I'd also be concerned about no vent on the cover, and why Doug provides them like this, although it is nothing to do with the bent rods. With no vent on the cover there is no crankcase ventilation (unless provided via another route), which can lead to a build-up of 'mayonnaise' and internal corrosion.
Paul Hunt 2

The unvented side covers will have no effect on the pushrods. Bent pushrods are almost always the end result of over-reving the engine. In addition, (sorry to be the one to tell you, but) you should be made aware of the fact that a bent pushrod usually means that the adjacent tappet has stopped rotating, leading to a ruined tappet and a worn camshaft lobe. I agree with Paul about the compression issue. Its either a burnt valve or a holed piston.
Steve S.

Coincidence? Hmmm. You did remove the intake manifold to do the install, right? Did you leave enough of a vacuum leak that your mixture might have gone lean in a moment of extreme glory, when you were overrevving the motor and bending pushrods whilst simultaneously setting afire various bits in the combustion chamber? Nay, a lean mixture might have caused valves to burn and possibly seize, and the pushrods would bend trying to push them?

Either case requires exuberant driving on your part.

I also have a friend who bent two pushrods on his '69 when the lubrication system failed. The pushrods were the least of his worries - he had toasted the engine :(

You'll be removing tappets and looking at the cam and such. Look at the parts as you remove them to deal with this. If it's oil starvation, the signs will be evident on many of the things you remove from the engine.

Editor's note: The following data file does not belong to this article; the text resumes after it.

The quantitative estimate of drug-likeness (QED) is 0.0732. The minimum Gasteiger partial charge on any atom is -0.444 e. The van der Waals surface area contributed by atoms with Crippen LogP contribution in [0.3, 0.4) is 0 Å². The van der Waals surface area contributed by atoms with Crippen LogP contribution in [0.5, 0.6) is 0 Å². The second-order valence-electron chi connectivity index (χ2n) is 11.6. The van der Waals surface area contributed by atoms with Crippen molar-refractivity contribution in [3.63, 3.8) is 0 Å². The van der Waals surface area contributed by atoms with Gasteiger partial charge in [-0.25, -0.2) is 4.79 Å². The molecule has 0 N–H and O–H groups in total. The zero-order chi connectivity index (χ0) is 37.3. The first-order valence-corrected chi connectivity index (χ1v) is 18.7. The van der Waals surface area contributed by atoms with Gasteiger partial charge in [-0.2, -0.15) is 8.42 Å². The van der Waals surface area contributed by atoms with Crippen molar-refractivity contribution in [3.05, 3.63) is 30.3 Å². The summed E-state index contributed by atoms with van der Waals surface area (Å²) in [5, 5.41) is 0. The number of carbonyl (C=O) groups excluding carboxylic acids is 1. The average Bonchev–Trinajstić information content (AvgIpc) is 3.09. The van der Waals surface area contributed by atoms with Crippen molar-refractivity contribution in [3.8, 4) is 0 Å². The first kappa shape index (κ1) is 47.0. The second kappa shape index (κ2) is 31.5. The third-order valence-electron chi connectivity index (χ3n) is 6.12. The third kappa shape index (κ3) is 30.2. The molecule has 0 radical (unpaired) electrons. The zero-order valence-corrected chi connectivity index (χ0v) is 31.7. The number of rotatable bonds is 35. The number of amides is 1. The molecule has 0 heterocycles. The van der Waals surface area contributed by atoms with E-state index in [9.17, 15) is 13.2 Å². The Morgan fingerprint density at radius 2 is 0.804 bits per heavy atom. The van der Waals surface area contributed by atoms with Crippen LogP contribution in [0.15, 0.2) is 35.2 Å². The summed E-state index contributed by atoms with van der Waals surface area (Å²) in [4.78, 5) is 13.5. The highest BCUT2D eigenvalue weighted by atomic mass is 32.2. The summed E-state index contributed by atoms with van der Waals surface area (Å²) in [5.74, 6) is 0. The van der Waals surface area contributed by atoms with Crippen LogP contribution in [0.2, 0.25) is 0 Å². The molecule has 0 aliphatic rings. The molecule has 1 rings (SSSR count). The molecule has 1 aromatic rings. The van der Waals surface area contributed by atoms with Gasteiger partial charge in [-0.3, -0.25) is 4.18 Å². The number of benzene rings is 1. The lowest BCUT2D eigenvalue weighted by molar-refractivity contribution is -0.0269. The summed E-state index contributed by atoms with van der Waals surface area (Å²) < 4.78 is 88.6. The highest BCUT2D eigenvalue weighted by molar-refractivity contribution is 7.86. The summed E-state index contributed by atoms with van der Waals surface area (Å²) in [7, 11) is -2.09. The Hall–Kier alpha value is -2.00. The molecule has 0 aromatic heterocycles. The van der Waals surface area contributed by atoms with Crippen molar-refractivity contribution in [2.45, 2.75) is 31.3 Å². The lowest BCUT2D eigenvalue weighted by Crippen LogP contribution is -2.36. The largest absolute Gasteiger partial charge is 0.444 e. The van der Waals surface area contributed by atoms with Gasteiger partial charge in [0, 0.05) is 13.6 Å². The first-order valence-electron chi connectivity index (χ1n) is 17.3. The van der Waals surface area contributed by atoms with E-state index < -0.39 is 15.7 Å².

I agree that the vent -should- be there, as removing blow-by and such is important for long-term engine longevity, but it can't cause a sudden failure like that.

Blow-by is less of an issue as for correct crankcase ventilation there must be *two* vents - one suction vent and one filtered and restricted vent letting fresh air in. On non-emissions engines this latter is the oil filler cap, on emissions engines the restriction is in the port on the back of the rocker cover and the filter is in the charcoal canister, the filler cap being non-vented. Even with the suction vent blocked any pressurisation of the crankcase will relieve itself via the fresh air intake route, albeit not as rapidly as with correct ventilation.
Paul Hunt 2

With a blocked or non-existent suction vent, the engine may well relieve itself of it's oil through the rear crankshaft seal. It happened to me when I took off the closed circuit breather and replaced it with a little K&N filter. It happened to someone else I knew with a midget. I phoned MGOC at the time and they told me it was a common problem - when I asked why they sold them (the little filters) in that case, I was told "because people want to buy them".

A closed-circuit system may well blow seals due to crankcase pressurisation, but the MGB *should* have an open-circuit system with separate inlet and outlets.
Paul Hunt 2

This thread was discussed between 12/11/2007 and 19/11/2007